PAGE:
All three teams entering round 5 with a 4-0 score drew their matches, and a bunch of others caught them at the top. Right now seven teams have 4.5/5 (or rather, 9/10, since the official scoring uses 2-1-0 rather than 1-.5-0); in tiebreak order they are Azerbaijan, Serbia, Kazakhstan, Bulgaria, Cuba, Uzbekistan and Georgia. No less than 17 other teams are right behind them at 4/5 (or 8/10), including main contenders Russia, France, China and Armenia, but also surprises like Indonesia, Norway's B team, and Iran! Norway's A team has 7/10, along with the USA, Greece, Italy (Caruana et al), Israel (Gelfand et al), Ukraine (Ivanchuk et al) and many more. Not much stratification has occurred yet.
In the women's event China, Hungary and Russia remain perfect; the Netherlands, Poland and Serbia all have 9/10, and then there are 12 more teams at 8, including the USA and Greece. Bravo Hellas!
As the top teams are already facing off there were some real highlights on the day, most notably one-on-one battles between Levon Aronian and Magnus Carlsen and between Vladimir Kramnik and Veselin Topalov. In the first game Aronian was up a pawn for most of the game, but never with any serious winning chances. Still, it was probably nice to press, and in the end his team won - the most important thing.
As for the hatefest between Kramnik and Topalov, Kramnik played what Garry Kasparov labeled a "great game", and he (Kramnik) certainly enjoyed discussing the game afterwards (with a bit of occasional gleeful malice) with the commentators. His pleasure was in good part spoiled however by the Russian team's failure to win the match. The culprit was Sergey Karjakin's blunders against Valentin Iotov. The most obvious one was his failure to recapture on d5 with the bishop on move 27. He apparently thought he could build up more and then take, but the problem with taking later was that Black would win by sacrificing the exchange on d5 and playing ...f4, when the threat of ...Qh2# would win the game. That wasn't a worry on move 27: 27.Bxd5 Rxd5 28.cxd5 Qf4 and now White returns the exchange with 29.Rxe5, and he'll have no problems. Karjakin may be even more upset when he learns that he could have won the game practically in the opening with 14.Qa3! The knight on e4 can't be taken because of 15.Qe7#, 14...Bxg5 is met by 15.Nd6+ Kd8 16.Nxf7+, and meanwhile the threat of 15.Bxf4 followed by 16.Nd6+ forces Black to cough up a pawn without a shred of compensation (in fact, White will have the better position to go along with the extra pawn).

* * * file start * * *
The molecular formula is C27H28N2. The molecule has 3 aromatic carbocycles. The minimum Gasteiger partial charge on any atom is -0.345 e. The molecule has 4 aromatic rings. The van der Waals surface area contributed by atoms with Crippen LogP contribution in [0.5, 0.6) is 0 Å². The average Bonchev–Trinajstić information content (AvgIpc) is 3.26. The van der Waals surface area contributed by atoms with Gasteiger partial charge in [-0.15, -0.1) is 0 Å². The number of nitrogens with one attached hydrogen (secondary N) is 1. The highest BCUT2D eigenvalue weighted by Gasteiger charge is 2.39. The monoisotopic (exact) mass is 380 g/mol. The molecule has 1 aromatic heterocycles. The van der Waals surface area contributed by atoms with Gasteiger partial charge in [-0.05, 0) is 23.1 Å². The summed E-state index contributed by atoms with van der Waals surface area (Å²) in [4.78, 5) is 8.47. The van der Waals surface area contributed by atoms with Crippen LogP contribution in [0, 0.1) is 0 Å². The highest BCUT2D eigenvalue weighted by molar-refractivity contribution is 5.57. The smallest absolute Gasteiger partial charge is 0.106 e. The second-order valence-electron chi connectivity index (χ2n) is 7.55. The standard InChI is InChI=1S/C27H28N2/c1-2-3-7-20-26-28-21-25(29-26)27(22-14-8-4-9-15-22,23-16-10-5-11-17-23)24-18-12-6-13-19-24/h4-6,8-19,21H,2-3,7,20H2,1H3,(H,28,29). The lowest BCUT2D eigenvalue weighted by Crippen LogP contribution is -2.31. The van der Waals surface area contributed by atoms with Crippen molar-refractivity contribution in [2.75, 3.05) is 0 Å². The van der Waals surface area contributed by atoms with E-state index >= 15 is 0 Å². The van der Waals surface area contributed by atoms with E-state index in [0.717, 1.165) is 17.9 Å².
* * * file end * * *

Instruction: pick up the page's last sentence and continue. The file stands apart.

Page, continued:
Another high-profile blunder cost another of the pre-tournament favorites a crucial point in the standings. The Ukraine-Uzbekistan match was headed for a draw, but an out-of-form Vassily Ivanchuk blundered in time trouble and lost to Rustam Kasimdzhanov from what Kasparov had considered a "dead drawn" position. Errare humanum est!